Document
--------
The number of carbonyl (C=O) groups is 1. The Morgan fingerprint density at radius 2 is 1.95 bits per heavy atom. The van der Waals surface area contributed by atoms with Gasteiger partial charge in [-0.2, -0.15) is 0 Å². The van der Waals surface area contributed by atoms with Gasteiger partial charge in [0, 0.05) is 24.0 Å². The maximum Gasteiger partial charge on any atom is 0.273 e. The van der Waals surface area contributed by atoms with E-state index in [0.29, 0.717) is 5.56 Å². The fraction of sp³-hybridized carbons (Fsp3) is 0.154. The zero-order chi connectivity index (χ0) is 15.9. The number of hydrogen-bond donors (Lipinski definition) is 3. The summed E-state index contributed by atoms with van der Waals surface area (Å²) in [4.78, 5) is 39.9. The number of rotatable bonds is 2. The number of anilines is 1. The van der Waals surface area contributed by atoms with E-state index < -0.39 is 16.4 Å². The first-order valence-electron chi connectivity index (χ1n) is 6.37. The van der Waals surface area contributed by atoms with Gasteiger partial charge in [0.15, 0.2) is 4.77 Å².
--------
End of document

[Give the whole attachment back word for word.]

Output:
The number of carbonyl (C=O) groups is 1. The Morgan fingerprint density at radius 2 is 1.95 bits per heavy atom. The van der Waals surface area contributed by atoms with Gasteiger partial charge in [-0.2, -0.15) is 0 Å². The van der Waals surface area contributed by atoms with Gasteiger partial charge in [0, 0.05) is 24.0 Å². The maximum Gasteiger partial charge on any atom is 0.273 e. The van der Waals surface area contributed by atoms with E-state index in [0.29, 0.717) is 5.56 Å². The fraction of sp³-hybridized carbons (Fsp3) is 0.154. The zero-order chi connectivity index (χ0) is 15.9. The number of hydrogen-bond donors (Lipinski definition) is 3. The summed E-state index contributed by atoms with van der Waals surface area (Å²) in [4.78, 5) is 39.9. The number of rotatable bonds is 2. The number of anilines is 1. The van der Waals surface area contributed by atoms with E-state index < -0.39 is 16.4 Å². The first-order valence-electron chi connectivity index (χ1n) is 6.37. The van der Waals surface area contributed by atoms with Gasteiger partial charge in [0.15, 0.2) is 4.77 Å².